Honourable Minister of Education,
(Very) Rev. Ministers
Distinguished Board Members, and Invited Guests,
Members of Conference of Assisted Secondary Schools
Parents and Guardians,
Hardworking Staff and Students,
Ladies and Gentlemen,
Greetings from Winneba.
It is my pleasure to be part of this occasion, an occasion to mark the 13th Anniversary and Speech & Prize Giving Day of this relatively young but remarkable institution. I think I should count myself quite fortunate to be part of this history-making event. Perhaps what is equally heart-warming is the consideration of the theme at stake i.e. “Discipline, the key to Academic Excellence”. I guess so many factors have influenced the choice of this theme. Primarily, I should say the organizers have been quite patriotic to have settled on the concept “Discipline” as one of the core concepts of the theme, knowing very well the backdrop of indiscipline that appears to have engulfed our Ghanaian society today.
Mr. Chairman, for the issue to have merited a whole national crusade mounted against it from the very high office of the Vice-President of the Republic, means a lot. That is, it means the issue is of prime national concern, and should be viewed as a cancer that can have a devastating impact on the socio-economic and political growth of the country. Mr. Chairman, the second concept of the theme, “Academic Excellence” is of equal significance, as we are aware of the efforts government, education authorities, and other stakeholders are making towards ensuring quality education in the country.
In this discussion, what I intend us to do is to first attempt to explore the parameters of the concept “Academic Excellence” and later the constituents of “Discipline” as emphasized in the theme, and probably look at how best it can facilitate academic excellence. An attempt will be made to discuss some of the causes of indiscipline and strategies for addressing indiscipline in the country.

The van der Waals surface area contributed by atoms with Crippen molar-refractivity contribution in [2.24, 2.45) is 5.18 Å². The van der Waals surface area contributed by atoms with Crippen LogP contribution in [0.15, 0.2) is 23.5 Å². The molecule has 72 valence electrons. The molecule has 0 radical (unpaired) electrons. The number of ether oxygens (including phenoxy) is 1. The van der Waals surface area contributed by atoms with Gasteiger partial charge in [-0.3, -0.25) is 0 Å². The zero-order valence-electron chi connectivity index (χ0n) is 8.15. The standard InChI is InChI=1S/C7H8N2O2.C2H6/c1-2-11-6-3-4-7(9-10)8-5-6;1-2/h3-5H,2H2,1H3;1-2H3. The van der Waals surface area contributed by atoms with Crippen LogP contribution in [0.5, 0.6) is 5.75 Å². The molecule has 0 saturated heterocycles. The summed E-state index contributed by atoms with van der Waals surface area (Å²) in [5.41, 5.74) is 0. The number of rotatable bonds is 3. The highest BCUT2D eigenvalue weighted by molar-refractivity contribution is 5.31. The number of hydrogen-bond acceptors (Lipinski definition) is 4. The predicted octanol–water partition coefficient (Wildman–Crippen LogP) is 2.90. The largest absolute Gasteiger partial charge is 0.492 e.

Mr. Chairman, one of the most frequently used phrases of our time in the educational circles is that of “Academic Excellence”; but the irony however is that, today while most people understand intuitively what they mean by academic excellence, there may not be a common understanding of the term. This is especially true now when education is increasingly understood to be more than just “reading, writing and arithmetic”. But Mr. Chairman, to all intent and purposes, gradually however, there is a growing consensus that the term should include the inclination to excel in one or more of the numerous academic enterprises. It is also understood as the description of achievement of great merit in the educational or the teaching/learning process. A major area of concern is the high proportion of students who exit basic education and even senior secondary school to go into the world of work without acquiring relevant knowledge and skills required for survival; the single stream secondary education that we are operating now has limited high academic performance to only the few people who have the potential; academic excellence to some requires the provision of alternative programmes that meet the interest, needs and potentials of the students. Looked at from this angle, institutions such as yours (i.e. secondary/technical schools) that provide technical and general academic programmes need to be commended and helped to grow through improvement in facilities including well equipped workshops.
The conceptualisation of Excellence in educational achievement may vary widely depending on the orientation of the person concerned. For example, it may be conceived as achievement in learner performance, in teacher performance, extra-curricular work, excellence in general behaviour and conduct of both staff and student, and even appearance and outlook of the school, including the culture of...